It may be helpful to hon. Members if I reiterate the explanation that we gave to the Delegated Powers and Regulatory Reform Committee for the inclusion of the power in subsection (3). It ensures that, should the Secretary of State find, as a consequence of bringing the provisions of the Bill into force, that other primary legislation needs to be amended, they have the power to do so without the need for further primary legislation. The power is limited to such amendments as may be needed as a consequence of provisions made in the Bill. The provision would also provide a single power to enable the Secretary of State to make consequential amendments to secondary legislation without the need to rely on a number of different order-making powers from different enactments. That power is intended to deal with matters that cannot be foreseen or which have not been identified at this stage. In the nature of things, it is not possible to predict in any detail the
circumstances in which there might be a need to exercise that power. To provide further clarification, the Bill contains detailed provisions dealing with the relationship between the Transport Act 2000, the Greater London Authority Act 1999 and the Transport Act 1985. The issues and provisions have been considered in detail but, given their complexity, it is still possible that there are unforeseen or unanticipated issues. If so, the power might be needed to resolve them without recourse to further primary legislation. Although there is a power to deal with the unforeseen, there are no current plans to use it. Moreover, I assure hon. Members that the power is subject to the draft affirmative resolution procedure, which provides Parliament with the opportunity to scrutinise any proposed use. Consequently, I hope that, like the Delegated Powers and Regulatory Reform Committee before them, hon. Members are reassured about the reasoning behind the power.
Amendment No. 13 would alter the Secretary of States power in clause 15(1) by order to appoint the commencement date of the measure, and to bring different provisions into force on different days. If accepted, it would result in the entire measure being commenced from 1 April next year. I cannot find it in myself to accept such a change. The drafting of clause 15(1) deliberately provides the Secretary of State with the power to commence the Bills provisions at different times if needed, which is common practice in the House. Again, the Delegated Powers and Regulatory Reform Committee was satisfied with that power. As part of the Departments work on the implementation of the national concession, we are considering which provisions in the Bill need to be commenced at which point. It is not necessarily as simple or straightforward, as Opposition Members may believe, as commencing everything from 1 April 2008. There are aspects of implementation, such as those relating to the issuing of passes and to reimbursement arrangements, that may need to be commenced before April 2008 if local authorities and operators are to meet their obligations from April. In addition, although we fully intend the national concession in England to come into effect from next April, no final decision has been taken on the exact date, although it is likely to be early in April.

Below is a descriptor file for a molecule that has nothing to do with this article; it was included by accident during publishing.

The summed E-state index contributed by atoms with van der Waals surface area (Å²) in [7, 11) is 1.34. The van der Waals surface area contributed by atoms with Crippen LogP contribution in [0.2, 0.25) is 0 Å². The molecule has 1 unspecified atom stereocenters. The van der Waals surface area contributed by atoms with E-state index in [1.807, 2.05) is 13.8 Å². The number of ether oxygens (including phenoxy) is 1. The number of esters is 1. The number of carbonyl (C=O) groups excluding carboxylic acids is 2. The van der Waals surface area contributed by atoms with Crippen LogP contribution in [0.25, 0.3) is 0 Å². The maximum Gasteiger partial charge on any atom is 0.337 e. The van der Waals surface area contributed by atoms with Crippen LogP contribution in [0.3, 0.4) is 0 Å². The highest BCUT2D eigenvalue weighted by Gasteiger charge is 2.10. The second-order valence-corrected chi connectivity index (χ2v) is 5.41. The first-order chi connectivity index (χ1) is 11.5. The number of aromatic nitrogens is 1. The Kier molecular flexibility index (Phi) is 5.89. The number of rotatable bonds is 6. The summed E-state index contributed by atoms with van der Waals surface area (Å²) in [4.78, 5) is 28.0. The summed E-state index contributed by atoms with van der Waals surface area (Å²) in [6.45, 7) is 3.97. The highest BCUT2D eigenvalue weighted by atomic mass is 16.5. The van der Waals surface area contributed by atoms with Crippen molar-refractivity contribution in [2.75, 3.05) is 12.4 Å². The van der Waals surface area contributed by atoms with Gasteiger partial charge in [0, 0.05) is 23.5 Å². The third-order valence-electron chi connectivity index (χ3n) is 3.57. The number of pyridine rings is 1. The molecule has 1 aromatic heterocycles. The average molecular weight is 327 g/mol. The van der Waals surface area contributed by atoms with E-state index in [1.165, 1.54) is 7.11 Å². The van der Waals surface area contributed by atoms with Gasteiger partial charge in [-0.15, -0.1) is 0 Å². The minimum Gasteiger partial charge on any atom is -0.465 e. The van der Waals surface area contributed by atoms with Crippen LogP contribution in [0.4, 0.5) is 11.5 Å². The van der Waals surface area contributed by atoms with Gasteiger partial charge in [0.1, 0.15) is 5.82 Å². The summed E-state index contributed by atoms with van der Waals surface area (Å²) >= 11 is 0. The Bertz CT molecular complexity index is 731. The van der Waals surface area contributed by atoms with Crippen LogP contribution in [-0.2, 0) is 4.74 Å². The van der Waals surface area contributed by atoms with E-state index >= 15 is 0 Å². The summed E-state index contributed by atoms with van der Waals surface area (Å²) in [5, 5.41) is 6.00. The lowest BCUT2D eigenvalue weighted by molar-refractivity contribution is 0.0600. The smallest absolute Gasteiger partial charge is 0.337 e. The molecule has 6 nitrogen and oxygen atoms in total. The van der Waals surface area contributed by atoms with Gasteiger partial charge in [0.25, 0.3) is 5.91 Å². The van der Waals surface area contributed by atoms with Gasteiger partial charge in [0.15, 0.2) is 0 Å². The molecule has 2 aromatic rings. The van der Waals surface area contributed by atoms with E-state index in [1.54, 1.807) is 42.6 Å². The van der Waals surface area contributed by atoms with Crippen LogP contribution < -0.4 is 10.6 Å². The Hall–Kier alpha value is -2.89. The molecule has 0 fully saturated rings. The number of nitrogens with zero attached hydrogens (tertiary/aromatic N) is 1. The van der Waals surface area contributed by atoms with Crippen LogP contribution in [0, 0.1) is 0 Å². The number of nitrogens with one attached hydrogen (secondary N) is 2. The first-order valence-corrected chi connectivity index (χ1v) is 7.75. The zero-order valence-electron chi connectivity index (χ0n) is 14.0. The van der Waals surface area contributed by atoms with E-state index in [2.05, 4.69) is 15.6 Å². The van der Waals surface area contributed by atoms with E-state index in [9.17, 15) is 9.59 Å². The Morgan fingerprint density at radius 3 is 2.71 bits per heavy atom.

I remind the House that 1 April next year is a Tuesday. We need to consider any operational and practical issues for operators and local authorities alike that may result from commencing a significant change in arrangements part-way through the working week. Discussions with the concessionary fares working group will continue and we welcome the groups assistance. With that in mind, I hope that the hon. Gentleman will withdraw the amendment and also amendments Nos. 11 and 12.
I was surprised to hear at the beginning of the Ministers remarks that there is a new principle in the House that there is some time limit for the tabling of amendments to be reconsidered. I thought that the purpose of Report stage was for hon. Members to table amendments and to continue to probe and scrutinise the Government. I was therefore somewhat disappointed by the Ministers remarks.
However, her explanation was full and reassuring, and I am grateful to her for that.